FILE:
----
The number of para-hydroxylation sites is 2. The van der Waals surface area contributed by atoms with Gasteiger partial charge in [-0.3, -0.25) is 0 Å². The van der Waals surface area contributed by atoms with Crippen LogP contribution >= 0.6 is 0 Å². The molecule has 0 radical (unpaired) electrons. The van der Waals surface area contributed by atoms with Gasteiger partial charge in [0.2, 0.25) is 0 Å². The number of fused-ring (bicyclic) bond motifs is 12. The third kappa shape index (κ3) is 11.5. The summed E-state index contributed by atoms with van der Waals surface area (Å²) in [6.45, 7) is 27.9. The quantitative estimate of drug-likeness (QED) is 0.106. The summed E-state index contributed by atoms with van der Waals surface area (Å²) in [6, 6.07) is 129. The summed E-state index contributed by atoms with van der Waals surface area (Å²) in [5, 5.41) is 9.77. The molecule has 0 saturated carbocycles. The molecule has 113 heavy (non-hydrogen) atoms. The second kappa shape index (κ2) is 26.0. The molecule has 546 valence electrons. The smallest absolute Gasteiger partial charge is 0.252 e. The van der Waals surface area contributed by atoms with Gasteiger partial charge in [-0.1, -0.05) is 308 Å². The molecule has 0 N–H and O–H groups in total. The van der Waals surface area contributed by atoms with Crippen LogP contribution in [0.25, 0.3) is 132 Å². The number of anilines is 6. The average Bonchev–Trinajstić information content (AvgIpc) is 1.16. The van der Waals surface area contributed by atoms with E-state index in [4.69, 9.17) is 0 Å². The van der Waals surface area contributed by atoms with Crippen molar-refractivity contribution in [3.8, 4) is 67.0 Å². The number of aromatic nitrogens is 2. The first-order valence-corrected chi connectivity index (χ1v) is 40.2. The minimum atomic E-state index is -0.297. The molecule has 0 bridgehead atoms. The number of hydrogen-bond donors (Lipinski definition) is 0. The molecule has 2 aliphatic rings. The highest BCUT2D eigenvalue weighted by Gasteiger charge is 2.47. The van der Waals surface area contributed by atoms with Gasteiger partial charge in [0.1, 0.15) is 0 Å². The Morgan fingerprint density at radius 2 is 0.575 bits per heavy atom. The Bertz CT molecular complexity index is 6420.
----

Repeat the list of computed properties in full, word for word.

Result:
The number of para-hydroxylation sites is 2. The van der Waals surface area contributed by atoms with Gasteiger partial charge in [-0.3, -0.25) is 0 Å². The van der Waals surface area contributed by atoms with Crippen LogP contribution >= 0.6 is 0 Å². The molecule has 0 radical (unpaired) electrons. The van der Waals surface area contributed by atoms with Gasteiger partial charge in [0.2, 0.25) is 0 Å². The number of fused-ring (bicyclic) bond motifs is 12. The third kappa shape index (κ3) is 11.5. The summed E-state index contributed by atoms with van der Waals surface area (Å²) in [6.45, 7) is 27.9. The quantitative estimate of drug-likeness (QED) is 0.106. The summed E-state index contributed by atoms with van der Waals surface area (Å²) in [6, 6.07) is 129. The summed E-state index contributed by atoms with van der Waals surface area (Å²) in [5, 5.41) is 9.77. The molecule has 0 saturated carbocycles. The molecule has 113 heavy (non-hydrogen) atoms. The second kappa shape index (κ2) is 26.0. The molecule has 546 valence electrons. The smallest absolute Gasteiger partial charge is 0.252 e. The van der Waals surface area contributed by atoms with Gasteiger partial charge in [-0.1, -0.05) is 308 Å². The molecule has 0 N–H and O–H groups in total. The van der Waals surface area contributed by atoms with Crippen LogP contribution in [0.25, 0.3) is 132 Å². The number of anilines is 6. The average Bonchev–Trinajstić information content (AvgIpc) is 1.16. The van der Waals surface area contributed by atoms with E-state index in [4.69, 9.17) is 0 Å². The van der Waals surface area contributed by atoms with Crippen molar-refractivity contribution in [3.8, 4) is 67.0 Å². The number of aromatic nitrogens is 2. The first-order valence-corrected chi connectivity index (χ1v) is 40.2. The minimum atomic E-state index is -0.297. The molecule has 0 bridgehead atoms. The number of hydrogen-bond donors (Lipinski definition) is 0. The molecule has 2 aliphatic rings. The highest BCUT2D eigenvalue weighted by Gasteiger charge is 2.47. The van der Waals surface area contributed by atoms with Gasteiger partial charge in [0.1, 0.15) is 0 Å². The Morgan fingerprint density at radius 2 is 0.575 bits per heavy atom. The Bertz CT molecular complexity index is 6420.